QUESTION: Underground Coal Gasification
November 1st, 2016
On 1st November 2016, Mark asked the Minister for Climate Change a question about underground coal gasification (UCG).
The Hon. M.C. PARNELL: Last month, the former chief executive of the South Australian EPA, Professor Campbell Gemmell, prepared a report for the Scottish government about underground coal gasification. Whilst he now lives primarily in Scotland, Campbell Gemmell retains his links to our state as an adjunct professor at the University of South Australia. Professor Gemmell reviewed the UCG industry and the various demonstration, pilot and operational sites in Australia, Belgium, Canada, China, France, South Africa, Spain, the USA and Uzbekistan.
In his report, he highlights the environmental concerns including air quality, waste and water issues, the local blight and reputational risk amongst other issues. Professor Gemmell recommended that Scotland's moratorium on UCG be maintained, or alternatively that Scotland follow the lead of the Queensland government in Australia and ban the practice of UCG into the foreseeable future. Last month, the government of Scotland accepted Professor Gemmell's advice and banned UCG in its jurisdiction.
The relevance of this to South Australia is twofold. Firstly, the UCG industry is being actively promoted by the South Australian government which has issued preliminary drilling licences to Leigh Creek Energy Ltd, which members will recall is the successor to the infamous Marathon Resources which was sent packing after trashing the Arkaroola Wilderness Sanctuary; but secondly, and directly relevant to the minister's climate change portfolio, is at the Scottish government was motivated by a desire to not undermine Scotland's perceived leadership in climate change management. This is the same leadership that South Australia claims in this country.
Exploiting dirty coal deposits through risky and polluting technologies was seen to be a backward step in decarbonising the Scottish economy and meeting its climate change targets, and that is why they banned it. My question of the minister is: what steps is he taking as climate change minister to pull his other ministerial colleagues into line and prevent underground coal gasification from trashing South Australia's environmental reputation by unnecessarily exacerbating dangerous and irreversible climate change?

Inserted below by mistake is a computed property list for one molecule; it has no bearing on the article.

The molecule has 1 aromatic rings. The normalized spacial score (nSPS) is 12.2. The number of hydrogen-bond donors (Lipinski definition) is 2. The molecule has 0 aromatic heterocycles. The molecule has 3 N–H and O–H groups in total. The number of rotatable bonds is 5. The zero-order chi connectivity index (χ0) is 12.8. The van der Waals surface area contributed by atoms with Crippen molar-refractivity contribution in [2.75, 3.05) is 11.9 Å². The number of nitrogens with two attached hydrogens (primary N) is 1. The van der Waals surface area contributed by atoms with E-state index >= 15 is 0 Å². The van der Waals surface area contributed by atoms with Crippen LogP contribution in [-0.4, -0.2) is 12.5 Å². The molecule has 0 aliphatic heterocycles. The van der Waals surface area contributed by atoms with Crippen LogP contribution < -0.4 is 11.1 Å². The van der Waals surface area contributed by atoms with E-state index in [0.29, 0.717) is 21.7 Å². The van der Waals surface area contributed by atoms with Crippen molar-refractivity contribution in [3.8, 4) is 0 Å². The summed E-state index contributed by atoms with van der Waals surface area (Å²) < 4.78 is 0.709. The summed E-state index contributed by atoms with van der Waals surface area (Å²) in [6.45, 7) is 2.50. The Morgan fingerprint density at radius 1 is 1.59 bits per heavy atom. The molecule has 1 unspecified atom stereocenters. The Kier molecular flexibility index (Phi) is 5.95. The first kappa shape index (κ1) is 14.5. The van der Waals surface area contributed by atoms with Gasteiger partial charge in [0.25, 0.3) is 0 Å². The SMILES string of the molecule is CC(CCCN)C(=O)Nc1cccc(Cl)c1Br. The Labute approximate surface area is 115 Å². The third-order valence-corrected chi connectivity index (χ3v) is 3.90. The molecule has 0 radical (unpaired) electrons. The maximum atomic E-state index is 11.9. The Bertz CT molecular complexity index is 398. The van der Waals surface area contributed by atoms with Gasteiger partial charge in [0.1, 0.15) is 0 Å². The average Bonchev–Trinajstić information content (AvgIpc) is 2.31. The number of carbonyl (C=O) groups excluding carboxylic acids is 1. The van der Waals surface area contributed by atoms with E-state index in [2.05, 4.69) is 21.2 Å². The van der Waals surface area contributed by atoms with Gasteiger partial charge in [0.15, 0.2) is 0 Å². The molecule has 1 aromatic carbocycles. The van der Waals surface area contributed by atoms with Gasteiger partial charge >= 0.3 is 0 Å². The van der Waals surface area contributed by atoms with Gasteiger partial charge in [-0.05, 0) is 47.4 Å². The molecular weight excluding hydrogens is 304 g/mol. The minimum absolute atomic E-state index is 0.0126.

The Hon. I.K. HUNTER (Minister for Sustainability, Environment and Conservation, Minister for Water and the River Murray, Minister for Climate Change) : I thank the honourable member for his most important question which, try as he might to direct to me as the responsible portfolio minister, falls fairly and squarely under the ministerial portfolios of another minister in the other place.
However, can I just say this? In quoting some sources from Scotland about their desire to not be seen as resiling from their clean and green image, don't forget that in saying they do not want to be involved in underground coal gasification projects because of that image, they also fall back on their grid and the Scottish grid, like the UK grid in general, has a backbone of nuclear energy. So, if the honourable member is saying that we should have nuclear energy plants in South Australia, to avoid the need for underground coal gasification—
The Hon. M.C. Parnell: Listen to your former EPA boss.
The Hon. I.K. HUNTER: Yes. Well, in fact, I would rather listen to myself, thank you very much. It is much more informative.
The Hon. J.S.L. Dawkins: You'd be the only one.
The Hon. I.K. HUNTER: Well, you know, that is why some people need to take on these responsibilities themselves. I am very happy for the member to try that angle. It is a question best directed to the minister in the other place, and if he is going to quote these sources from Scotland in terms of their idealism, he needs to be quite up and open about that with us, about how their electricity grid is actually underpinned. It is actually underpinned by another source which I believe his party opposes as well.
So, if he wants people to go cold turkey on renewables, that is the position of the Greens. The position of the Liberal Party, of course, is that we actually go all the way with the coal. The Labor Party has a much more nuanced response. We are driving towards renewables, but in a responsible way, using gas as a stepping stone.
As the Liberal government in Canberra has signed the road map to decarbonisation, which means that all states are going to have to decarbonise their electricity grid systems, every single state has to deliver for the federal government's international treaty obligation they signed in Paris. That is what we are pursuing—a responsible way to get to zero net emissions by 2050—without the need for nuclear power stations, which the Hon. Mr Mark Parnell has been advocating in his question.
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